Truth-timeNew Atlantis is an unfinished utopian novel by Francis Bacon (1561-1626). It is presented as the account of a group of sailors shipwrecked on the coast of Bensalem, a mythical island somewhere to the west of Peru. The description of Bensalem's institutions, notably the 'House of Salomon', allows Bacon to set out his ideas for the organisation of a scientific research university, a vision which had some influence on the development of the Royal Society during the seventeenth century.

New Atlantis at Amazon: United States | Canada | United Kingdom | France | Germany | Spain | Italy.

Free online texts

Biblioteca Augustana: Nova Atlantis. Latin text. HTML format.

Gutenberg: New Atlantis. Multiple formats. 

Internet Archive: The Advancement of Learning and New Atlantis. (Oxford, 1906). Multiple formats.

Internet Archive: Essays Civil and Moral and The New Atlantis by Francis Bacon, Areopagitica and Tractate on Education by John Milton and Religio Medici by Thomas Brown. Harvard Classics, Vol 3. EPUB, TXT, MOBI and PDF formats.

Online Library of Liberty: Ideal Empires and Republics. Rousseau’s Social Contract, More’s Utopia, Bacon’s New Atlantis, Campanella’s City of the Sun, with an Introduction by Charles M. Andrews (1901). Multiple formats.

Wikisource: New Atlantis, Harvard Classics edition. HTML and other formats.

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Francis Bacon: Essays

Francis_Bacon _Viscount_St_Alban_from_NPGThe Essays by Sir Francis Bacon (1561-1626) were the first published work of the English statesman and thinker, appearing in 1597, with revised and expanded editions in 1612 and 1625. In introducing the essay format by pioneered by Montaigne to English, Bacon gave the genre a pointed, business-like concision, perhaps more reminiscent of Machiavelli. In this he was aided by a talent for the telling aphorism that has left a permanent mark on the language.

The Essays at at Amazon: United States | Canada | United Kingdom | France | Germany | Spain | Italy

Free online texts

Bartleby: Essays, Civil and Moral. Harvard Classics edition. HTML format.

Francis Bacon Online: The Essays. HTML format.

Gutenberg: The Essays or Counsels, Civil and Moral. Multiple formats. 

Internet Archive: The essaies of Sr. Francis Bacon. 1613 edition. Multiple formats.

Internet Archive: The Essays, or Counsels Civil and Moral, edited by A.S. Gaye (1911). Multiple formats.

Internet Archive: Bacon's Essays, edited by Sydney Humphries (1912). Multiple formats.

Internet Archive: Essays, Civil and Moral and The New Atlantis, by Francis Bacon; Areopagitica and Tractate on Education by John Milton; Religio Medici, by Sir Thomas Brown, edited by Charles W. Eliot (1912). Harvard Classics edition. Multiple formats.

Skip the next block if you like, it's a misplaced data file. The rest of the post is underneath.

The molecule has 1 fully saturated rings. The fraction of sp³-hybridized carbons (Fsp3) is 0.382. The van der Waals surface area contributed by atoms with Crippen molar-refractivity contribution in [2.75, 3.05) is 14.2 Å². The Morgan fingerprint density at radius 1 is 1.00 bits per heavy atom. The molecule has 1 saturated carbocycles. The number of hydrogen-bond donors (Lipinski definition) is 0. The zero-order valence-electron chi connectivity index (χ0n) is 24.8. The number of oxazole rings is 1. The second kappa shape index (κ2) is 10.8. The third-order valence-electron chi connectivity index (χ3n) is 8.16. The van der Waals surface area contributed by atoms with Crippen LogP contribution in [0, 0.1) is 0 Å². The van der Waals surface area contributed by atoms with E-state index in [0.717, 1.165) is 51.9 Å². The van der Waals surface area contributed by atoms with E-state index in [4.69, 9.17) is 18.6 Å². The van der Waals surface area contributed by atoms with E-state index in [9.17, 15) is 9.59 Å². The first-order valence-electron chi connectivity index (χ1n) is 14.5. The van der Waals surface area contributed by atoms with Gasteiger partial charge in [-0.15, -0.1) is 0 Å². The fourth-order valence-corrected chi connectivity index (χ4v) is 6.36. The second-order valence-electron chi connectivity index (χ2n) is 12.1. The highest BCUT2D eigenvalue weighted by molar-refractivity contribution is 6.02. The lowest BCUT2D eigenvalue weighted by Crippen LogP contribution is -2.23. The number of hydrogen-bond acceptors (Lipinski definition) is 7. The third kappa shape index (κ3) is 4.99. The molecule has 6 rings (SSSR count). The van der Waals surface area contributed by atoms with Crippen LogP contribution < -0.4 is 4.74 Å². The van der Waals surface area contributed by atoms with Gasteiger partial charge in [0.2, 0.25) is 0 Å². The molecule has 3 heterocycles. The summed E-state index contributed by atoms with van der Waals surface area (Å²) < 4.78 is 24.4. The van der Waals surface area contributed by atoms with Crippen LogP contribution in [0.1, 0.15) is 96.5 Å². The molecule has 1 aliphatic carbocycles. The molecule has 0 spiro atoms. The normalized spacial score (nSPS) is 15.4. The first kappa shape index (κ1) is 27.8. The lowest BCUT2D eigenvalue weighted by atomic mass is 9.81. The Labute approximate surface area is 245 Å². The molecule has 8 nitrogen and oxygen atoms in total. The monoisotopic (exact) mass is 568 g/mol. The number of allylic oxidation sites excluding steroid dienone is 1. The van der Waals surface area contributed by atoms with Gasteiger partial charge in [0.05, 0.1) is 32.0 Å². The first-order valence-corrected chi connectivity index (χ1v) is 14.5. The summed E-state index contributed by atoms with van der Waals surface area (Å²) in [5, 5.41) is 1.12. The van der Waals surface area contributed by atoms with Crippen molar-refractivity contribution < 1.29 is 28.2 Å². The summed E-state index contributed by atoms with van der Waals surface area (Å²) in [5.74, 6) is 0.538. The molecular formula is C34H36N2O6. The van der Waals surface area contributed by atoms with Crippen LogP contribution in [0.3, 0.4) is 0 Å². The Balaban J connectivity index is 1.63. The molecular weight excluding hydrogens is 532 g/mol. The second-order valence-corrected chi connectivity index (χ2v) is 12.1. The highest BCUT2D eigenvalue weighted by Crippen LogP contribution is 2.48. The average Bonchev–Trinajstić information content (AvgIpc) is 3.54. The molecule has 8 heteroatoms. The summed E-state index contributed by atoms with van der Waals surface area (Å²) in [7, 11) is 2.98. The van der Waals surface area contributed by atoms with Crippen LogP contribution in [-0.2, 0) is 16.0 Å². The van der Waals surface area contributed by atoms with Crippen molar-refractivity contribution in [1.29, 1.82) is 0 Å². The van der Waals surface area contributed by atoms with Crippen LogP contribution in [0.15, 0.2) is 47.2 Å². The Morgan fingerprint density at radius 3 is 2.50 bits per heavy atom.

Internet Archive: The Essays, Colours Of Good And Evil, Advancement Of Learning, edited by A.W. Pollard (1920). Multiple formats.

University of Adelaide (Internet Archive): The Essays, Multiple formats.

Wikisource: The Essays of Francis Bacon, edited by Mary Augusta Scott (1908). HTML and other formats.

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Dante: The Divine Comedy

Domenico di Michelino, La Divina Commedia di Dante (Dante and the Divine Comedy). 1465 fresco, in the dome of the church of Santa Maria del Fiore in Florence. Wikipedia.The Divine Comedy (Italian: Divina Commedia) is a poem by Dante Alighieri (1265-1321). In three canticles; Inferno, Purgatorio and Paradiso, it describes Dante's progress on a mystic journey, through hell and purgatory, escorted by the poet Virgil, and through Heaven guided by Beatrice, an idealised portrait of the historical Florentine woman who was the object of Dante's unrequited love.

The poem is generally considered one of the central works of western literature. It gave profound expression of the medieval worldview, in an educated vernacular which would pave the way for renaissance humanism. Itself densely allusive, the work has inspired poets, painters and artists of all kinds ever since.

The Divine Comedy at Amazon: United States | Canada | United Kingdom | France | Germany | Spain | Italy

Free online texts

Danteonline.it: Commedia. Italian text. HTML format.

Dartmouth College: DanteLab - a customisable digital reader.

Gutenberg: The Divine Comedy, translated by H.F. Cary. Multiple formats.

Gutenberg: The Divine Comedy, translated by Henry Wadsworth Longfellow.  Multiple formats.

Gutenberg: The Divine Comedy, translated by Charles Eliot Norton. Vol I. Hell | Vol. II Purgatory | Vol III Paradise. Multiple formats.

Internet Archive: The Divine Comedy of Dante Alighieri, translated by Henry F. Cary. Harvard Classics Edition. Multiple formats.

ItalianStudies.org: The Divine Comedy, translated by James Finn Cotter. HTML format.

Online Library of Liberty: The Divine Comedy, Italian text and English translation by Courtney Langdon. Multiple formats.

Poetry in Translation: The Divine Comedy, prose translation by A.S. Kline. Multiple formats.

Sacred Texts: The Divine Comedy -  Italian textEnglish translation by H.F. Cary (1888). TXT format.

University of Adelaide (Internet Archive): The Divine Comedy - The Vision of Hell, Purgatory, and Paradise, translated by Henry Francis Cary; illustrated by Gustave Doré. Multiple formats.

Wikisource: Divina Commedia - Italian text, multiple formats. Divine Comedy, translated by Longfellow. HTML and other formats.